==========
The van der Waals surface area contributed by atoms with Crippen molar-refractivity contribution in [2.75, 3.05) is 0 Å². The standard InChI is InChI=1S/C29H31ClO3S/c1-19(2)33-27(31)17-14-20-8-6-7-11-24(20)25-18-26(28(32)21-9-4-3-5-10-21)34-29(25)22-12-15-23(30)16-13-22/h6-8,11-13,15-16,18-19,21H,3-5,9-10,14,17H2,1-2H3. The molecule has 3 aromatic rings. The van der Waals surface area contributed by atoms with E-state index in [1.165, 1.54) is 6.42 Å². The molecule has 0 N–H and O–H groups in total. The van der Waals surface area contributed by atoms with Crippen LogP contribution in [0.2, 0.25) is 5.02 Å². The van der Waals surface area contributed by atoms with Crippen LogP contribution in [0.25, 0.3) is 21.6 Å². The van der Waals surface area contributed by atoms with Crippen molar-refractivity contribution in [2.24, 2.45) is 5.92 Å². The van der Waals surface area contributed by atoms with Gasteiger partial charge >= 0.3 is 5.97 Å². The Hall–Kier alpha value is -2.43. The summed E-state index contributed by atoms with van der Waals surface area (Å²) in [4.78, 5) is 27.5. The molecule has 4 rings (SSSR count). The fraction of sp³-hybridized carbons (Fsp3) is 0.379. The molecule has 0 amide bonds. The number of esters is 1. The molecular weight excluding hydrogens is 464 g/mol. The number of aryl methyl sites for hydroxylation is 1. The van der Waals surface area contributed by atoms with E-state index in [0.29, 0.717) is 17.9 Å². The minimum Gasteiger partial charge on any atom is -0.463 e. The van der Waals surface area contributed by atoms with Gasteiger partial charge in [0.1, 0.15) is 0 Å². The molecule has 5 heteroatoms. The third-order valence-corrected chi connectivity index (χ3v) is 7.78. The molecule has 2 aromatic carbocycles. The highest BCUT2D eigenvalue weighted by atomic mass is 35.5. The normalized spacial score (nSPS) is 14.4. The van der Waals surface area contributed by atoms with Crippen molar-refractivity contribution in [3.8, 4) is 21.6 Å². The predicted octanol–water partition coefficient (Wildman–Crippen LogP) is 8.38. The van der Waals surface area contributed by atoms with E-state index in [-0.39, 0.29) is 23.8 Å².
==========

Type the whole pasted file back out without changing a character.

The van der Waals surface area contributed by atoms with Crippen molar-refractivity contribution in [2.75, 3.05) is 0 Å². The standard InChI is InChI=1S/C29H31ClO3S/c1-19(2)33-27(31)17-14-20-8-6-7-11-24(20)25-18-26(28(32)21-9-4-3-5-10-21)34-29(25)22-12-15-23(30)16-13-22/h6-8,11-13,15-16,18-19,21H,3-5,9-10,14,17H2,1-2H3. The molecule has 3 aromatic rings. The van der Waals surface area contributed by atoms with E-state index in [1.165, 1.54) is 6.42 Å². The molecule has 0 N–H and O–H groups in total. The van der Waals surface area contributed by atoms with Crippen LogP contribution in [0.2, 0.25) is 5.02 Å². The van der Waals surface area contributed by atoms with Crippen LogP contribution in [0.25, 0.3) is 21.6 Å². The van der Waals surface area contributed by atoms with Crippen molar-refractivity contribution in [2.24, 2.45) is 5.92 Å². The van der Waals surface area contributed by atoms with Gasteiger partial charge >= 0.3 is 5.97 Å². The Hall–Kier alpha value is -2.43. The summed E-state index contributed by atoms with van der Waals surface area (Å²) in [4.78, 5) is 27.5. The molecule has 4 rings (SSSR count). The fraction of sp³-hybridized carbons (Fsp3) is 0.379. The molecule has 0 amide bonds. The number of esters is 1. The molecular weight excluding hydrogens is 464 g/mol. The number of aryl methyl sites for hydroxylation is 1. The van der Waals surface area contributed by atoms with E-state index in [0.29, 0.717) is 17.9 Å². The minimum Gasteiger partial charge on any atom is -0.463 e. The van der Waals surface area contributed by atoms with Gasteiger partial charge in [0.1, 0.15) is 0 Å². The molecule has 5 heteroatoms. The third-order valence-corrected chi connectivity index (χ3v) is 7.78. The molecule has 2 aromatic carbocycles. The highest BCUT2D eigenvalue weighted by atomic mass is 35.5. The normalized spacial score (nSPS) is 14.4. The van der Waals surface area contributed by atoms with Crippen molar-refractivity contribution in [3.8, 4) is 21.6 Å². The predicted octanol–water partition coefficient (Wildman–Crippen LogP) is 8.38. The van der Waals surface area contributed by atoms with E-state index in [-0.39, 0.29) is 23.8 Å².